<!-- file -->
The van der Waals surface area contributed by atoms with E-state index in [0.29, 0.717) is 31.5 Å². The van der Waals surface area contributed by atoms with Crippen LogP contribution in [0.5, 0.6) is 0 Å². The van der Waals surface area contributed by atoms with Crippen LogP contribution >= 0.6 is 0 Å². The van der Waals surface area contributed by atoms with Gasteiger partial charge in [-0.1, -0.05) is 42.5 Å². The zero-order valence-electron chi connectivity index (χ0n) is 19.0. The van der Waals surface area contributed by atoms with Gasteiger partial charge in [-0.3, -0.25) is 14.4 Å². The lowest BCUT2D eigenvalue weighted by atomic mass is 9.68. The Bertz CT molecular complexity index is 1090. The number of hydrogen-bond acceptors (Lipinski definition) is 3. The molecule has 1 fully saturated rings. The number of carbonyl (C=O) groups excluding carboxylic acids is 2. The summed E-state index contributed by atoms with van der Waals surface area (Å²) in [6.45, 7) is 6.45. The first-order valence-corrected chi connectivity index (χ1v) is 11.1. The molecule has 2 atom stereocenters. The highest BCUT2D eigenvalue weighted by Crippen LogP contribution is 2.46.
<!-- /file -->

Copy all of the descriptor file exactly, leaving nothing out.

The van der Waals surface area contributed by atoms with E-state index in [0.29, 0.717) is 31.5 Å². The van der Waals surface area contributed by atoms with Crippen LogP contribution in [0.5, 0.6) is 0 Å². The van der Waals surface area contributed by atoms with Crippen LogP contribution >= 0.6 is 0 Å². The van der Waals surface area contributed by atoms with Gasteiger partial charge in [-0.1, -0.05) is 42.5 Å². The zero-order valence-electron chi connectivity index (χ0n) is 19.0. The van der Waals surface area contributed by atoms with Gasteiger partial charge in [-0.3, -0.25) is 14.4 Å². The lowest BCUT2D eigenvalue weighted by atomic mass is 9.68. The Bertz CT molecular complexity index is 1090. The number of hydrogen-bond acceptors (Lipinski definition) is 3. The molecule has 1 fully saturated rings. The number of carbonyl (C=O) groups excluding carboxylic acids is 2. The summed E-state index contributed by atoms with van der Waals surface area (Å²) in [6.45, 7) is 6.45. The first-order valence-corrected chi connectivity index (χ1v) is 11.1. The molecule has 2 atom stereocenters. The highest BCUT2D eigenvalue weighted by Crippen LogP contribution is 2.46.